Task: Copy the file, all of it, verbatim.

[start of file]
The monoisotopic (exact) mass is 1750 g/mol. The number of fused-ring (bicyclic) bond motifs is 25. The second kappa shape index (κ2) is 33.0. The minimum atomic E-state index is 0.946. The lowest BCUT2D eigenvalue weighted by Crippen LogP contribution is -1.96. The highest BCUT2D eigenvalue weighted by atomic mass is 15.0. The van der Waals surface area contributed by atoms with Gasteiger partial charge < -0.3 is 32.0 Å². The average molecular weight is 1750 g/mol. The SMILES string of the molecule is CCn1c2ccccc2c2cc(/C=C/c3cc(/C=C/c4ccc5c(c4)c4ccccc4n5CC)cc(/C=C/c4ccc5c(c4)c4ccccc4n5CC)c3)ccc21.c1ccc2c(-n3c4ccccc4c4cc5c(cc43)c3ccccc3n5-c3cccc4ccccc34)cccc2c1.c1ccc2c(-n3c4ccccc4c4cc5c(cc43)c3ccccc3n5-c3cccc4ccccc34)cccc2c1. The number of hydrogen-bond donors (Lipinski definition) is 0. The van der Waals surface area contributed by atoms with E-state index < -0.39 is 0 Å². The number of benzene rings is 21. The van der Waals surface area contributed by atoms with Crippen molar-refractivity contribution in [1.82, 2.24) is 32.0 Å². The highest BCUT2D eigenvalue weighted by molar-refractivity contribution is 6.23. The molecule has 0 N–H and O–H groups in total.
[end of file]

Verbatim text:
The monoisotopic (exact) mass is 1750 g/mol. The number of fused-ring (bicyclic) bond motifs is 25. The second kappa shape index (κ2) is 33.0. The minimum atomic E-state index is 0.946. The lowest BCUT2D eigenvalue weighted by Crippen LogP contribution is -1.96. The highest BCUT2D eigenvalue weighted by atomic mass is 15.0. The van der Waals surface area contributed by atoms with Gasteiger partial charge < -0.3 is 32.0 Å². The average molecular weight is 1750 g/mol. The SMILES string of the molecule is CCn1c2ccccc2c2cc(/C=C/c3cc(/C=C/c4ccc5c(c4)c4ccccc4n5CC)cc(/C=C/c4ccc5c(c4)c4ccccc4n5CC)c3)ccc21.c1ccc2c(-n3c4ccccc4c4cc5c(cc43)c3ccccc3n5-c3cccc4ccccc34)cccc2c1.c1ccc2c(-n3c4ccccc4c4cc5c(cc43)c3ccccc3n5-c3cccc4ccccc34)cccc2c1. The number of hydrogen-bond donors (Lipinski definition) is 0. The van der Waals surface area contributed by atoms with E-state index < -0.39 is 0 Å². The number of benzene rings is 21. The van der Waals surface area contributed by atoms with Crippen molar-refractivity contribution in [1.82, 2.24) is 32.0 Å². The highest BCUT2D eigenvalue weighted by molar-refractivity contribution is 6.23. The molecule has 0 N–H and O–H groups in total.